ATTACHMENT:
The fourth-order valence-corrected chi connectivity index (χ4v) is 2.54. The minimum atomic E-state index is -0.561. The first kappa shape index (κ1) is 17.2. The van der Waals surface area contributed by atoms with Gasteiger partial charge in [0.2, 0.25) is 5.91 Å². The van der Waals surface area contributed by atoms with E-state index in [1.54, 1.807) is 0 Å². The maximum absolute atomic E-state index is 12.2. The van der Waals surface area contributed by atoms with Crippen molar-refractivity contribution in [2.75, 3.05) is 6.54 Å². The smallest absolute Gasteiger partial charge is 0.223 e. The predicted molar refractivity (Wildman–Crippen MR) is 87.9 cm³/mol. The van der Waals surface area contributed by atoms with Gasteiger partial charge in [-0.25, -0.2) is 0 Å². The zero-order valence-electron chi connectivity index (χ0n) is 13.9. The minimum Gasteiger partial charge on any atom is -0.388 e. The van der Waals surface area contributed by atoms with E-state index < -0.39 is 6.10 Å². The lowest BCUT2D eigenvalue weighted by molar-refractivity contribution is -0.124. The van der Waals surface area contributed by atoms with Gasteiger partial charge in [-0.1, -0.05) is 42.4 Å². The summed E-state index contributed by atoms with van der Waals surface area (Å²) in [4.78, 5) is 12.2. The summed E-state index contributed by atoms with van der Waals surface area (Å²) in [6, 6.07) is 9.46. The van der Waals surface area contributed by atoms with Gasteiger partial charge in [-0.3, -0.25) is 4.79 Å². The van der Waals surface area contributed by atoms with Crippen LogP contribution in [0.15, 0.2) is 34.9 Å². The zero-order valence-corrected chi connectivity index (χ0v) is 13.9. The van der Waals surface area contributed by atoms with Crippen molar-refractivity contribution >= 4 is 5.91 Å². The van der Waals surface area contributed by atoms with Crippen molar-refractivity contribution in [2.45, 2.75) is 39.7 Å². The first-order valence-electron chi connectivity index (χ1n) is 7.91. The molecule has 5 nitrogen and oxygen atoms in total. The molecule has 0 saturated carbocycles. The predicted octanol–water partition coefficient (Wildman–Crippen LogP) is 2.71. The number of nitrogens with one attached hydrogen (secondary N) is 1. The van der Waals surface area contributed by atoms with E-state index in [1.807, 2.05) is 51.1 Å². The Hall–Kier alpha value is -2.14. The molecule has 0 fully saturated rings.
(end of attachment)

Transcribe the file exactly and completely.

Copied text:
The fourth-order valence-corrected chi connectivity index (χ4v) is 2.54. The minimum atomic E-state index is -0.561. The first kappa shape index (κ1) is 17.2. The van der Waals surface area contributed by atoms with Gasteiger partial charge in [0.2, 0.25) is 5.91 Å². The van der Waals surface area contributed by atoms with E-state index in [1.54, 1.807) is 0 Å². The maximum absolute atomic E-state index is 12.2. The van der Waals surface area contributed by atoms with Crippen molar-refractivity contribution in [2.75, 3.05) is 6.54 Å². The smallest absolute Gasteiger partial charge is 0.223 e. The predicted molar refractivity (Wildman–Crippen MR) is 87.9 cm³/mol. The van der Waals surface area contributed by atoms with Gasteiger partial charge in [-0.25, -0.2) is 0 Å². The zero-order valence-electron chi connectivity index (χ0n) is 13.9. The minimum Gasteiger partial charge on any atom is -0.388 e. The van der Waals surface area contributed by atoms with E-state index < -0.39 is 6.10 Å². The lowest BCUT2D eigenvalue weighted by molar-refractivity contribution is -0.124. The van der Waals surface area contributed by atoms with Gasteiger partial charge in [-0.1, -0.05) is 42.4 Å². The summed E-state index contributed by atoms with van der Waals surface area (Å²) in [4.78, 5) is 12.2. The summed E-state index contributed by atoms with van der Waals surface area (Å²) in [6, 6.07) is 9.46. The van der Waals surface area contributed by atoms with Gasteiger partial charge in [-0.3, -0.25) is 4.79 Å². The van der Waals surface area contributed by atoms with Crippen LogP contribution in [0.15, 0.2) is 34.9 Å². The zero-order valence-corrected chi connectivity index (χ0v) is 13.9. The van der Waals surface area contributed by atoms with Crippen molar-refractivity contribution >= 4 is 5.91 Å². The van der Waals surface area contributed by atoms with Crippen molar-refractivity contribution in [2.45, 2.75) is 39.7 Å². The first-order valence-electron chi connectivity index (χ1n) is 7.91. The molecule has 5 nitrogen and oxygen atoms in total. The molecule has 0 saturated carbocycles. The predicted octanol–water partition coefficient (Wildman–Crippen LogP) is 2.71. The number of nitrogens with one attached hydrogen (secondary N) is 1. The van der Waals surface area contributed by atoms with E-state index in [1.807, 2.05) is 51.1 Å². The Hall–Kier alpha value is -2.14. The molecule has 0 fully saturated rings.